Almost every other day, there is news about a celebrity or executive accused by the Internal Revenue Service (IRS) of tax evasion. This governmental agency requires that individuals and businesses pay taxes on a “pay-as-you-go” basis. Many people and organizations, however, are not able to meet this stringent rule. This becomes problematic when the IRS sends notices of past due amounts. If unpaid, these notices can result in tax liens on property. When the IRS begins to collect monies owed to them from an individual or business, they usually do so in three steps.
Step #1: Assessment
The first step the IRS takes is to assess amounts owed under a certain social security number or federal tax ID number. They usually complete a thorough assessment to ensure that the monies owed belong to the person or entity in question. They then send a Notice of Delinquency (or Notice of Deficiency or Notice of Assessment) with pertinent information about their findings. These documents state the principal debt, which includes underpayment of taxes, unpaid taxes, untaxed income and improper deductions. Penalties and interest charges are also added because of failure to pay on time or not paying at all.
A tax attorney can help an individual or entity avoid the headaches, stress and frustration that come from receiving a Notice of Delinquency. The lawyer can ask for proof of tax nonpayment from the government agency and, in certain cases, can actually make the principal go away. The penalties and interest can also disappear or be reduced by the agency if the money is not owed.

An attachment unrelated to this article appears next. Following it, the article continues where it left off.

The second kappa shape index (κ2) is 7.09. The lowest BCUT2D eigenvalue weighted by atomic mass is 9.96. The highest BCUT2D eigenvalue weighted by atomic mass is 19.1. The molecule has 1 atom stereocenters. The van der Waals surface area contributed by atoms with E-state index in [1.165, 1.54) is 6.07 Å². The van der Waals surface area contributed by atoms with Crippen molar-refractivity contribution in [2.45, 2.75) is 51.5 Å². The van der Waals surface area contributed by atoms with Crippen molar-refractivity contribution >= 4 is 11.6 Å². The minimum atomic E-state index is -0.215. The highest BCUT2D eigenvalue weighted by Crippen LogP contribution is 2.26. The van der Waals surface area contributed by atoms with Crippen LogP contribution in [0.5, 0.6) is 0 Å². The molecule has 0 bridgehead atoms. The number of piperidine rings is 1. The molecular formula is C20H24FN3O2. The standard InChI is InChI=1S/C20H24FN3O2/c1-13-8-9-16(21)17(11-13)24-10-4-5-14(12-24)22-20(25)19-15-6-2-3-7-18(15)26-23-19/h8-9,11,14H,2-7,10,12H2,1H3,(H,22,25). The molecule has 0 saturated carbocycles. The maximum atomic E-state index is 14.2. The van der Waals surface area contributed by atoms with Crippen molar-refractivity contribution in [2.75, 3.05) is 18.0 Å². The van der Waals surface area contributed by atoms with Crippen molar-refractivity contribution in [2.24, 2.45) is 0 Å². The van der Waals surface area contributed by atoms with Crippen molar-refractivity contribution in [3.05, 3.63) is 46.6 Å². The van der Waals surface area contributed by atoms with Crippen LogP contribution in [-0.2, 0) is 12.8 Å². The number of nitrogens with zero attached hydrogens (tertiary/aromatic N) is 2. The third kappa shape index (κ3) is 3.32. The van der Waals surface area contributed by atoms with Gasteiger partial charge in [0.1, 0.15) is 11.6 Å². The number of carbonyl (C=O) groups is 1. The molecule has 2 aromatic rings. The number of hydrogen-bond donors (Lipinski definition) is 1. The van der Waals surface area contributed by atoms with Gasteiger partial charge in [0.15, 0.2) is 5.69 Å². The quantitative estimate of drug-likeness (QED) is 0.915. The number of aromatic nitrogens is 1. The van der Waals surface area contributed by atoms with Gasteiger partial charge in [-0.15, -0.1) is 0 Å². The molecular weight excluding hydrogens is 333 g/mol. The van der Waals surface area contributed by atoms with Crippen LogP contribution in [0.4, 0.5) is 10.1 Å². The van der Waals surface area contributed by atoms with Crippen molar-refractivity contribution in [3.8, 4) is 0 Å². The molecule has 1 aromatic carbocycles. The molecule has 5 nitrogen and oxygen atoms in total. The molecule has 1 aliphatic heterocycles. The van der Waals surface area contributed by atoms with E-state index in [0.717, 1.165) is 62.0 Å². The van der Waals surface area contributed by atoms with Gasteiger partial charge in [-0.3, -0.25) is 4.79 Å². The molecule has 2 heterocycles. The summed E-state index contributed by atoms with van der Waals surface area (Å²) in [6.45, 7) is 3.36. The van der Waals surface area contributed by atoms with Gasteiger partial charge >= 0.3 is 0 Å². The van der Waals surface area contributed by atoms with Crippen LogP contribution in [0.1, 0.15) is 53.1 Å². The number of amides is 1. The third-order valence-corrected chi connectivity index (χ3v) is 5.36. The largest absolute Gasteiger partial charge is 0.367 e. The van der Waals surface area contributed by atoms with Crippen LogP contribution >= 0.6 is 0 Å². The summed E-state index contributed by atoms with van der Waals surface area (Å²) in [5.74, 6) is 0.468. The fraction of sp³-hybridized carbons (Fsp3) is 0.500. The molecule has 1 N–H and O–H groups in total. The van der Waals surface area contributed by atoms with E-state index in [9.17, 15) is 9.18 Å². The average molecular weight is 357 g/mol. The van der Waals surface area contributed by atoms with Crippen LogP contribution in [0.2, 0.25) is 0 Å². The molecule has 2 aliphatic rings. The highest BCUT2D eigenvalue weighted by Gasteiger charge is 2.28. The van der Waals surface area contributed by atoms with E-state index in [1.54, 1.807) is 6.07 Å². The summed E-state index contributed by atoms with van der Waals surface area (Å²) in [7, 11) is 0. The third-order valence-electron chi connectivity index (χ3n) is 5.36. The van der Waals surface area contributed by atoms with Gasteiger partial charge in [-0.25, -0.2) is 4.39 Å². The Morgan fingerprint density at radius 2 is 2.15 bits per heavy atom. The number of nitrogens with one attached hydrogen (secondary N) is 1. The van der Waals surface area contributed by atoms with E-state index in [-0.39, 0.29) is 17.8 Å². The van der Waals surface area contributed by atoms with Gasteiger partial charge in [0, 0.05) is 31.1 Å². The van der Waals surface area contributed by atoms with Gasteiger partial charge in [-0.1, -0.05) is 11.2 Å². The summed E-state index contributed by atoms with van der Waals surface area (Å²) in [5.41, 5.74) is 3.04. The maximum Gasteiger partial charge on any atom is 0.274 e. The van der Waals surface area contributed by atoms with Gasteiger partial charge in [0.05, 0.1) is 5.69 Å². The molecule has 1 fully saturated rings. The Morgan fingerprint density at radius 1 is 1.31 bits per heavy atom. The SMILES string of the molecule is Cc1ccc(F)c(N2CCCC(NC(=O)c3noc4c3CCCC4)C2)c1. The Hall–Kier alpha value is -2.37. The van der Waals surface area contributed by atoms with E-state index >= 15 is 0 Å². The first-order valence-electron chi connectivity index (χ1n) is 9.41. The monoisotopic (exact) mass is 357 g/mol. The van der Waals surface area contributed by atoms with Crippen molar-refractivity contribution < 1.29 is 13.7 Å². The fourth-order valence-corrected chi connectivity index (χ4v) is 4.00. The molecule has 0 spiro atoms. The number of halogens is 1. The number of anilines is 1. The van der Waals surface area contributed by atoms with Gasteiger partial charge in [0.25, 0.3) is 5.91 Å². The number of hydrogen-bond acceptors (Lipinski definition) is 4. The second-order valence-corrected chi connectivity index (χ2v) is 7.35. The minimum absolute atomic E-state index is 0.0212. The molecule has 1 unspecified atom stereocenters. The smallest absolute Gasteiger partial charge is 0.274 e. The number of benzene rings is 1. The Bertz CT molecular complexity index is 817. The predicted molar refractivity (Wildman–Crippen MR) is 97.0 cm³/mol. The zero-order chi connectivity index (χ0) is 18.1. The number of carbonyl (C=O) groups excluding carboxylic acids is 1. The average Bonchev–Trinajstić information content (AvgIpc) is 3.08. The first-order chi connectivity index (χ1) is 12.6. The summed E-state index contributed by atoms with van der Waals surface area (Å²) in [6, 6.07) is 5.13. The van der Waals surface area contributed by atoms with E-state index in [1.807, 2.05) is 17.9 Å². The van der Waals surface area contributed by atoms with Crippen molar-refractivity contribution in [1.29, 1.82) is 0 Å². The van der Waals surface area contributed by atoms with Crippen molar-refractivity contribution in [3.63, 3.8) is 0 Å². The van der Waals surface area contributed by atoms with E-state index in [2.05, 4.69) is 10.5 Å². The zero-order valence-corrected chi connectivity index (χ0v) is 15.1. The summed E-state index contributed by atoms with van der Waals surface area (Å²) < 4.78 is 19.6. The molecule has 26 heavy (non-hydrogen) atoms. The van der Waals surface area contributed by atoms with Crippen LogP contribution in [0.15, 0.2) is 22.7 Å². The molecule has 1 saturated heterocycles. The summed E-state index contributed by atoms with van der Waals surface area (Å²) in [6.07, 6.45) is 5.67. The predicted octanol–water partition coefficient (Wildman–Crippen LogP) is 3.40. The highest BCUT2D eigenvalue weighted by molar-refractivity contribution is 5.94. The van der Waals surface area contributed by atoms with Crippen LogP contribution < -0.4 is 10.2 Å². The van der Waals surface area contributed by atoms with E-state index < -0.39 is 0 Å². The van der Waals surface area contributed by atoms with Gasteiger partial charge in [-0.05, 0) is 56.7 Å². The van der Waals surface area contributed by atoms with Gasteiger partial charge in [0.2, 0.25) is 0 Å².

Step #2: Collections
Once an assessment has been completed and a Notice of Delinquency sent to the delinquent, the IRS then moves to the second step of the collection process: payment request. They do this through the use of an automated collection system (ACS) or revenue agents. In ACS cases, any IRS employee who receives the inquiry will follow up, and an individual or entity will likely work with multiple agents throughout the process.
If the debt is of a certain amount, the case will be moved to a revenue agent. The advantage to this is that only that one person will handle the case going forward. It is recommended that one get a tax attorney, especially at this point, because revenue agents deal with very serious tax cases.
As frustrating as the collections process can become, the debtor should never yell at IRS employees, as this can make their case worse.
Step #3: Liens and Levies
If the debtor does not respond to the notices and the request to pay the debt, then the IRS will use liens and levies to recoup what is owed to them. Tax liens are created 10 days after the first notice is sent to the debtor. The most widely used form of levy is reduction of future tax refunds. They can also garnish wages, seize bank accounts, close down businesses and sell property to the highest bidder. This can hurt a small business and destroy their reputation with their customers.
The IRS tax collection process can become complicated, frustrating and painful. Working with a tax attorney can be extremely beneficial. When one chooses to work with a tax attorney, they can have these notices withdrawn and levies reversed. This professional can help one work with an affordable payment plan or pursue other less-restrictive collection options with the Internal Revenue Service.
Byline: David Burke recommends using RG Brenner when tax season comes along in order to avoid the inherent stress and worry that taxes create.